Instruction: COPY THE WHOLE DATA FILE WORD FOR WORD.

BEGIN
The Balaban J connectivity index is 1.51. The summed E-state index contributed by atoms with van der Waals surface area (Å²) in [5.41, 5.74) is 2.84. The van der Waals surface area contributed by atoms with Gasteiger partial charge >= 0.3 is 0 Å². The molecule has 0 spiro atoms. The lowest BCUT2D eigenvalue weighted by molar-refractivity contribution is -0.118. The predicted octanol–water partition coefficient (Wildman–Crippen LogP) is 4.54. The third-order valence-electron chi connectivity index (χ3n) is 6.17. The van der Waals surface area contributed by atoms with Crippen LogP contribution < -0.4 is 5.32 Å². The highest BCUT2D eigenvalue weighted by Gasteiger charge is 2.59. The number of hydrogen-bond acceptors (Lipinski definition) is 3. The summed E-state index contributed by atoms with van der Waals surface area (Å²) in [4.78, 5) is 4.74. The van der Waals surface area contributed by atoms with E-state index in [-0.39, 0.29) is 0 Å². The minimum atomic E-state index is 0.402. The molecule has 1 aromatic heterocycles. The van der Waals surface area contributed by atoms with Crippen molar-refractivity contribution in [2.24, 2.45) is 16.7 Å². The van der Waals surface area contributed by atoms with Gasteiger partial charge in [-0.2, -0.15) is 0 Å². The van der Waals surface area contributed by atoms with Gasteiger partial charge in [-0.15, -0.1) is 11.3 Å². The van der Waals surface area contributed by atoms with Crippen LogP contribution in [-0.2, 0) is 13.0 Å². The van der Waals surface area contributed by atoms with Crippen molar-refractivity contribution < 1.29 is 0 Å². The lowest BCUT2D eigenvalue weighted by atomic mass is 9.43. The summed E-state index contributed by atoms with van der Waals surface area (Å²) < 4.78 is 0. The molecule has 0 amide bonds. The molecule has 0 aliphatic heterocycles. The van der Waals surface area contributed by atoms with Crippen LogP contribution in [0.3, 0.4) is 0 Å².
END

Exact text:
The Balaban J connectivity index is 1.51. The summed E-state index contributed by atoms with van der Waals surface area (Å²) in [5.41, 5.74) is 2.84. The van der Waals surface area contributed by atoms with Gasteiger partial charge >= 0.3 is 0 Å². The molecule has 0 spiro atoms. The lowest BCUT2D eigenvalue weighted by molar-refractivity contribution is -0.118. The predicted octanol–water partition coefficient (Wildman–Crippen LogP) is 4.54. The third-order valence-electron chi connectivity index (χ3n) is 6.17. The van der Waals surface area contributed by atoms with Crippen LogP contribution < -0.4 is 5.32 Å². The highest BCUT2D eigenvalue weighted by Gasteiger charge is 2.59. The number of hydrogen-bond acceptors (Lipinski definition) is 3. The summed E-state index contributed by atoms with van der Waals surface area (Å²) in [4.78, 5) is 4.74. The van der Waals surface area contributed by atoms with E-state index in [-0.39, 0.29) is 0 Å². The minimum atomic E-state index is 0.402. The molecule has 1 aromatic heterocycles. The van der Waals surface area contributed by atoms with Crippen molar-refractivity contribution in [2.24, 2.45) is 16.7 Å². The van der Waals surface area contributed by atoms with Gasteiger partial charge in [-0.2, -0.15) is 0 Å². The van der Waals surface area contributed by atoms with Gasteiger partial charge in [-0.15, -0.1) is 11.3 Å². The van der Waals surface area contributed by atoms with Crippen LogP contribution in [-0.2, 0) is 13.0 Å². The van der Waals surface area contributed by atoms with Crippen molar-refractivity contribution < 1.29 is 0 Å². The lowest BCUT2D eigenvalue weighted by atomic mass is 9.43. The summed E-state index contributed by atoms with van der Waals surface area (Å²) < 4.78 is 0. The molecule has 0 amide bonds. The molecule has 0 aliphatic heterocycles. The van der Waals surface area contributed by atoms with Crippen LogP contribution in [0.3, 0.4) is 0 Å².